The meaning of Guernica
Guernica still holds lessons from a war long ended, says Salil Tripathi
We reached Guernica in the afternoon—the time when most sensible folks in Spain go to sleep, particularly during its harsh summer months. The sun is not as pitiless here as in the south, but heat is heat. We walked from the bus stop, ascending the slopes of the city slowly, and headed for the oak tree, which has been the symbol of continuity of Basque identity.
Like Hiroshima in Japan and Dresden in Germany, Guernica has become a metaphor for senseless killing during a war. On 26 April 1937, the Condor Legion backing General Francisco Franco bombed the town on what was meant to be its market day without any warning, and devastated the landscape, destroying hundreds of buildings (70% of the town, according to Basque authorities) and killing several hundred people (estimates range from 126-1,600). There have been more brutal wars and worse massacres, but Guernica’s destruction captured people’s imagination. One reason was that journalists—in particular George Steer of The Times—documented it meticulously, and there were photographers to document it. The other, perhaps cynical, explanation is that Franco’s Nationalists were the bad guys; in Hiroshima and Dresden, the Allies were bombing the bad guys, and the mass civilian casualties were an unfortunate case of “collateral damage”.
Opposing the Nationalists and supporting the Spanish republic was a cause that inspired many. Ernest Hemingway wrote about the war, George Orwell and Laurie Lee were drawn to the war, and many others, from many parts of Europe, joined the battle against the fascist forces. It was the cause for idealists, many of them communists and socialists, to join the International Brigades, even if defeat was inevitable.
That wonderful writer, the late Gauri Deshpande, once wrote a moving piece about her visit to Hiroshima and Nagasaki, where she described how picturesque, perfect, neat, well-kept and ordinary those cities looked, like every other Japanese city she knew (she lived in Japan at the time). There was something eerie about their normalcy, just as there was something uncomfortable about the calm in Guernica that summer afternoon.
I wasn’t expecting ruins, but as we travelled through the Basque country, there was nothing to set it apart from other towns along the road from Bilbao. And that, perhaps, was just the point—how commonplace Guernica was, and how its gratuitous destruction was to send a message to the republic that it must fall.
When the news of Guernica’s destruction reached Paris, Pablo Picasso was horrified. He lived in France then, and the Spanish republic wanted him to do a painting for the Spanish Pavilion at an international exhibition. Picasso agreed, but made two conditions—it had to be large, and it had to be about politics. And then he painted Guernica, that magnificent, large canvas which portrays war’s horrors, conveying heart-rending pathos. The painting has now become the symbol of humanity’s outrage at war. Picasso had it taken to New York, where I saw it first at the Museum of Modern Art, and he said it would return to Spain only after democracy returned to the country. He also wanted the painting to be in Prado, which has the world’s finest collection of Spanish art, but for odd reasons it was housed in Museo Reina Sofia, another fine museum in Madrid, but one which lacks the sheer breadth of Prado’s treasures.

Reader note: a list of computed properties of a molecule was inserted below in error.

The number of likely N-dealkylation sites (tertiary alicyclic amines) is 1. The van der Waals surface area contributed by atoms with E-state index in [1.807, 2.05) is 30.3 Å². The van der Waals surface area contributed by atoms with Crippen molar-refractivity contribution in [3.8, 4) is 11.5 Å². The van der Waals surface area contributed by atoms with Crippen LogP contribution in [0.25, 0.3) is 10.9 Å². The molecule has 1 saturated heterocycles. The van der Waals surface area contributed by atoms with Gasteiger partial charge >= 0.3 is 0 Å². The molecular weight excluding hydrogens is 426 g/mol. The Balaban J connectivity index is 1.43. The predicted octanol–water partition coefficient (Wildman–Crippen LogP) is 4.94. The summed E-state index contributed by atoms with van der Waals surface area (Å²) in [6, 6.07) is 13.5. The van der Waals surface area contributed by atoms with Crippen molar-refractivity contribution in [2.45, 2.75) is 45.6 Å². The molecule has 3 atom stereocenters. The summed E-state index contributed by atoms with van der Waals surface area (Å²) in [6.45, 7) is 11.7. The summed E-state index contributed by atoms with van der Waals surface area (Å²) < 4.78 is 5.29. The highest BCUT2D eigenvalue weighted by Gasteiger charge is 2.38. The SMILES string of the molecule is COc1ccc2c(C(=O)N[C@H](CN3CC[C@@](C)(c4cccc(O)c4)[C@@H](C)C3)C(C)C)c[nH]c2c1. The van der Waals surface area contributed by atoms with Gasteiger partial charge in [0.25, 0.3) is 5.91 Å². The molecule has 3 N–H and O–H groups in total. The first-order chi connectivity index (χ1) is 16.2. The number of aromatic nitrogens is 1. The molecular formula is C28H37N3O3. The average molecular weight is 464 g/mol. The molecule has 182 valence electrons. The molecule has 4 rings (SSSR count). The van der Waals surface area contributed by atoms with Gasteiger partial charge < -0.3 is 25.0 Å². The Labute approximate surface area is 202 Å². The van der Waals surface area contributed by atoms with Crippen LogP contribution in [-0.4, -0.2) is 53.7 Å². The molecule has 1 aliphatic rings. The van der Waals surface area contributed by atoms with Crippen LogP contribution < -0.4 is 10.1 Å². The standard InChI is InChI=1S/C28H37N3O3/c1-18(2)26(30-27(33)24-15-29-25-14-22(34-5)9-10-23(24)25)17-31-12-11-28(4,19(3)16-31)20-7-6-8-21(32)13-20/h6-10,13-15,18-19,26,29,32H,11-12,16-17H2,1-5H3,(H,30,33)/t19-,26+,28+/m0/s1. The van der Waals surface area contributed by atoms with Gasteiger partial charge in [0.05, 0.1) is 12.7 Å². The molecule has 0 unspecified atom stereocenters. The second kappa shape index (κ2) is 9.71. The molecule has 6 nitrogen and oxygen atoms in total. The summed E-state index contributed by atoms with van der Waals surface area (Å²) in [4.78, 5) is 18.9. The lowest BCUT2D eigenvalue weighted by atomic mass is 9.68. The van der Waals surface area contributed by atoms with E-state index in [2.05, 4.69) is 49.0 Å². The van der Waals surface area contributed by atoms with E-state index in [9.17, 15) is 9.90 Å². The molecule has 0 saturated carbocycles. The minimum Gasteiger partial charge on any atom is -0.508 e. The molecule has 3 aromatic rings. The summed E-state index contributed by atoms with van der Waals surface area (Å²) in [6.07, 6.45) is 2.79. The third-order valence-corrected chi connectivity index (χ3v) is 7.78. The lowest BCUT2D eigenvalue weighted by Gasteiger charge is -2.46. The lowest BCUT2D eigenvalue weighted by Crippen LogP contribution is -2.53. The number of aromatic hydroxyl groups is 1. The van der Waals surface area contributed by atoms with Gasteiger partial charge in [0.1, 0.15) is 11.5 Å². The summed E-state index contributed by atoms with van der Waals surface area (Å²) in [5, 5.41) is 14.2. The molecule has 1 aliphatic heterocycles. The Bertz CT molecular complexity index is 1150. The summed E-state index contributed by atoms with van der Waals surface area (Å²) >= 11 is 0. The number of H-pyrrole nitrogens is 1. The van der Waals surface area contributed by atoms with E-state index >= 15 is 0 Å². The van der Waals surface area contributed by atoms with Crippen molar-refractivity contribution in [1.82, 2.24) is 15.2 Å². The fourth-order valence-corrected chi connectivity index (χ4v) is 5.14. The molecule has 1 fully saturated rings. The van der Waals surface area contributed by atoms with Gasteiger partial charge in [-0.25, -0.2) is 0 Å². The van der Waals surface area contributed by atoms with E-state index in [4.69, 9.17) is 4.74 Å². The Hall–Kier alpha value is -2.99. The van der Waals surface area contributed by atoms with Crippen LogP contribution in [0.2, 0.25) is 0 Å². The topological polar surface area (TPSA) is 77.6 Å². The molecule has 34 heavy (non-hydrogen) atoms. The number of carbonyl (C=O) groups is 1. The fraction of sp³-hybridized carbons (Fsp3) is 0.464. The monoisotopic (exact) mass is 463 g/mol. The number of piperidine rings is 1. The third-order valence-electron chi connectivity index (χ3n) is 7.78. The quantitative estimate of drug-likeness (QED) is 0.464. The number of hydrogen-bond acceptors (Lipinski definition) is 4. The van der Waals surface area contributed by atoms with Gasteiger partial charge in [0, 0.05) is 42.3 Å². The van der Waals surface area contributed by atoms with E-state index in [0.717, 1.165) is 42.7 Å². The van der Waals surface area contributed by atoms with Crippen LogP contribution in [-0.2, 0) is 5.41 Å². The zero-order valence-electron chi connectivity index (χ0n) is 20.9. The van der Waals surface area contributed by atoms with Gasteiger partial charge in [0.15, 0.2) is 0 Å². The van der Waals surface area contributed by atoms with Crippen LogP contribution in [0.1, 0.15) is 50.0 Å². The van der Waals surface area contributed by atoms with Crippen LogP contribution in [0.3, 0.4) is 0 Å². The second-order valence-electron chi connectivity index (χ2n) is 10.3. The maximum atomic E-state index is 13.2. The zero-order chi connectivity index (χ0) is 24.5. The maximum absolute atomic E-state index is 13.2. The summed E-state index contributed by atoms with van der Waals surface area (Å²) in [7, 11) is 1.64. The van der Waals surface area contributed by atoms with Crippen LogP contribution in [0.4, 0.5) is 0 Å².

The UN has a large tapestry of the painting at its headquarters in New York. It is there to remind delegates what their purpose in life is, their raison d’être—to prevent Guernicas elsewhere. But the UN is a practical organization. The tapestry was covered up in 2003 when Colin Powell, then US secretary of state, spoke to the assembly, making the case for invading Iraq. A part of the painting was on the cover of Jean-Paul Sartre’s novel, The Age Of Reason (part of the Roads To Freedom trilogy).
That afternoon, we walked to a spot in Guernica which has a large mural of the painting. We went to the Peace Museum too, where the painting came alive—we walked on a floor made of glass, and beneath the glass was rubble, of destroyed homes, ash, and broken remnants of life. We sat in a room with a table and a chair as if a family was about to sit down for a meal. And then the air raid siren sounded, followed by the loud explosions, screams, and the deathly whistle of aircraft flying low, razing the town. After a few moments, everything was quiet. The mirror in front of us became a window; we saw a pile of rubble—the remains of Guernica. As we left, we saw a plaque with a simple quote: No hay caminos para la paz, la paz es el camino (There is no way to peace; peace is the way). Mohandas Gandhi said it.
Later that week, we were at the Reina Sofia, and I saw Guernica again. It was on a large wall, and tour guides were explaining its story to tourists. Guernica was no longer Guernica; but there are many more Guernicas.
Salil Tripathi writes the column Here, There, Everywhere for Mint.
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